Their outfits were of a similar fashion, not to say they were identical as in a uniform but cut from the same material, a peculiar fish-scaled texture that leisurely cycled through a series of patterns from leopard spots and tiger stripes to snakeskin and peacock plumes. The various leg cuffs either tapered into or covered to the ankle, boots of very thick fur, almost like a sea otter’s which actually consisted of two layers, an undercoat and longer guard hairs.
The woman replied with words I didn’t understand in a husky voice that caught me off guard. I have heard some men say they found the trait alluring in women and I hadn’t agreed until this moment. I wondered if I had spoken my thoughts aloud for the woman’s eyes fell upon me in a questioning manner.
Since eye contact had been established, I attempted to explain that we did not understand what they were saying. I spoke slowly and carefully ensuring that my movements and gestures could not be misconstrued as aggressive. She looked at me as if I was a fool and she had every right to because I felt like one.
Madi came to my rescue by explaining how we came to be here, starting with the strange occurrences on the subways, being visited by Duffy and Thompson, visiting Beach’s pneumatic tunnel and accidentally landing here.
The woman’s manner and stance were hard, but her eyes were soft, she listened to Madi’s retelling of our adventures quietly and politely, but those eyes never left my face. When Madi had finished, she simply stood there not saying a word. Had she understood any of it? Did she know we were not a threat to her? I could not tell.
The woman opened her mouth to ask, “When are you from?” articulating each word in a precise manner. It was English. She had understood us after all.
“We’re from New York,” I gestured to Madi and myself. “McKissick?”
“Same,” McKissick said. “By way of Arizona.”
“When. Are. You. From?” she asked again more forcefully this time.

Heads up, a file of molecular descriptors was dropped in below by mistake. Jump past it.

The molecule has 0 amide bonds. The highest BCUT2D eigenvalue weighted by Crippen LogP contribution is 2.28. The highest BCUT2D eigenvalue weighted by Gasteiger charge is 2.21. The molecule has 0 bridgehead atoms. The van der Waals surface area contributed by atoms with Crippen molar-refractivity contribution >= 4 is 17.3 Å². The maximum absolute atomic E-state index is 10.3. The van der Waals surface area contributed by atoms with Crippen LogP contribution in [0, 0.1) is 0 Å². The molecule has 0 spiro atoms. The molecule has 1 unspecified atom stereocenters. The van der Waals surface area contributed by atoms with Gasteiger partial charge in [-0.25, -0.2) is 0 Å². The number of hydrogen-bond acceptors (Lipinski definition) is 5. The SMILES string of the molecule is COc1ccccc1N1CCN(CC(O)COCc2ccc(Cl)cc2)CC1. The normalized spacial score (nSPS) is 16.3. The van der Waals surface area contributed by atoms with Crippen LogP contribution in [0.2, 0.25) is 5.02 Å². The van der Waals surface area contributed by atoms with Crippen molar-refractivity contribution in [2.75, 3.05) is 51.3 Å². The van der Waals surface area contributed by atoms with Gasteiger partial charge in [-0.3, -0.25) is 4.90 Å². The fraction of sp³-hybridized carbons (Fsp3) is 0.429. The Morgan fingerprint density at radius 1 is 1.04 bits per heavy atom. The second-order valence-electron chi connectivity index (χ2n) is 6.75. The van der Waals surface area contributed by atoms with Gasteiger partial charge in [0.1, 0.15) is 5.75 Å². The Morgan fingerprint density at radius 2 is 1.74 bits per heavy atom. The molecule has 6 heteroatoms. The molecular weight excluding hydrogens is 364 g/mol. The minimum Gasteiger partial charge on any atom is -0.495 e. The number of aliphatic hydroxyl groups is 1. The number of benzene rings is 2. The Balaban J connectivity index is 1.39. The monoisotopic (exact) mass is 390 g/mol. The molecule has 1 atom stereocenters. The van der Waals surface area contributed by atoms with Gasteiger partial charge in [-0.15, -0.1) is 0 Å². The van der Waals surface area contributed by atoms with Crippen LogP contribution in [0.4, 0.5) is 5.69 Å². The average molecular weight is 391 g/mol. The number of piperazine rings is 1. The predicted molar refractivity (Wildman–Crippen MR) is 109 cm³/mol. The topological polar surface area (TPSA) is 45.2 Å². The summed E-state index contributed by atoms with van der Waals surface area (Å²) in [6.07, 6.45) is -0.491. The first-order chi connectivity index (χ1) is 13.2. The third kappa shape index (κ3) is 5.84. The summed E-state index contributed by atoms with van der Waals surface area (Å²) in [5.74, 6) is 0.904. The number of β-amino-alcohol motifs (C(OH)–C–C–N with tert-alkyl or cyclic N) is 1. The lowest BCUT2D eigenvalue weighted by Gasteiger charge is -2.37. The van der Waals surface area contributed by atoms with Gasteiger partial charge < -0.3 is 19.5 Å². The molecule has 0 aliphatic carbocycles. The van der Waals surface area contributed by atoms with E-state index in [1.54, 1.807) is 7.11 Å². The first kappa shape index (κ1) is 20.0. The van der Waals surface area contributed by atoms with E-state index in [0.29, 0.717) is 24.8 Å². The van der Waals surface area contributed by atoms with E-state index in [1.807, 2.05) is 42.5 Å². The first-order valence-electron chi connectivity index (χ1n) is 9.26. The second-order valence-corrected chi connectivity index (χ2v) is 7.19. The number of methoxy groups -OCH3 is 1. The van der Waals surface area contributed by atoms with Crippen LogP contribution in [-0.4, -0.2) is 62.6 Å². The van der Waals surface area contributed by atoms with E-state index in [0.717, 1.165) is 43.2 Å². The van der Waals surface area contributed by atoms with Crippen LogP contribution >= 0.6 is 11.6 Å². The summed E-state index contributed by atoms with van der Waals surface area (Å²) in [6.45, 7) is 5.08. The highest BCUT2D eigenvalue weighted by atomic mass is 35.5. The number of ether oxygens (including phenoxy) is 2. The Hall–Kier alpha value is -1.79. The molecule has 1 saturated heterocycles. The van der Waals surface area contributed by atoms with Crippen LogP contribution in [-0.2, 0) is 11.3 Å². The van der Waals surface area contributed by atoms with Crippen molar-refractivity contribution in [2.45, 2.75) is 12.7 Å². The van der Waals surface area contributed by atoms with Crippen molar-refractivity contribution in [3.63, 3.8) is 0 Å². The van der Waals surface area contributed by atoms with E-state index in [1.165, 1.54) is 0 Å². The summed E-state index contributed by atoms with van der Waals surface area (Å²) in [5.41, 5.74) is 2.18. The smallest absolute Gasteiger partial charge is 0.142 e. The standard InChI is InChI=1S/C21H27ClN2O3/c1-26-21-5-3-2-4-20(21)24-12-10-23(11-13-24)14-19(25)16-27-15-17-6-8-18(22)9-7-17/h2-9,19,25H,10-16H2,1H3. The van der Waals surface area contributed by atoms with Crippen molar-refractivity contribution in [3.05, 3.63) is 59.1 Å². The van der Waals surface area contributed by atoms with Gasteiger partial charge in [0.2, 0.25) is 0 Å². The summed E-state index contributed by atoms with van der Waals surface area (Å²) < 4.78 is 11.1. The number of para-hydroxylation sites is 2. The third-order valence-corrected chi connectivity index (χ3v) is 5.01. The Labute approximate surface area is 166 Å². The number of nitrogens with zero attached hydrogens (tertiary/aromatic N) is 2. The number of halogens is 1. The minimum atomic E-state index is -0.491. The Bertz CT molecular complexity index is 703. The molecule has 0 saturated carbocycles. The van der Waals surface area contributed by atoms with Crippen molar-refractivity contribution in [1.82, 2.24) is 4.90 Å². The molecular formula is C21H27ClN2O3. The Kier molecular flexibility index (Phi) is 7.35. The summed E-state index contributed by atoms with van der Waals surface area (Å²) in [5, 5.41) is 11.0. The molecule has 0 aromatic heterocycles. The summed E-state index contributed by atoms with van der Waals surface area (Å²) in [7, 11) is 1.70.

It was a bizarre thing. I heard her say when the first time and thought she misspoke. I replied, “2018, of course. What does that have to do–”
The woman made a curt hand signal and the short, roundish man on the end nearest the door opened it and they filed out of the room quickly and efficiently. We chased after them and yelled for them to wait, not to lock us in again, but it was too late. The door slammed shut and the sound of metal bolts sliding into place echoed throughout the car. We pounded on the door and shouted until the futility of the action set in. We could not hear any sounds outside our prison; all was as silent as the grave, which made us suspect they were deaf to our noises.
If there was a positive to be found, in their haste our captors had left the domed lights, I wasn’t sure if it was their intention or not, but at least we were no longer in the dark and finally able to take in the room.
“It looks like an old-fashioned train car,” Madi said.
“I was thinking the same thing,” said McKissick.
Madi’s eyes went wide, “You don’t think-”
“The Zanetti?” McKissick shrugged. “No stranger than anything else we’ve encountered so far.”
“True,” I added, “but if the subway shroud is a doorway that leads on board the Zanetti and recorded sightings are far and few between, where does a railway bound Flying Dutchmen go when it doesn’t appear anywhere on the planet? We don’t seem to be moving.”
“And who are our captors?” asked McKissick. “Whatever language they were speaking it wasn’t Italian. And what about their clothes shifting patterns, forget the fashion, that isn’t even any current technology that I’m aware of.”
The car was equipped with eight windows, four to each side but they had been boarded up which was to say that bands of metal had been welded entirely across the frame, same as the windows on the doors at both ends of the car.
“And what don’t they want us to see?” Madi walked to a window and rapped one of the bands with the knuckle of her index finger.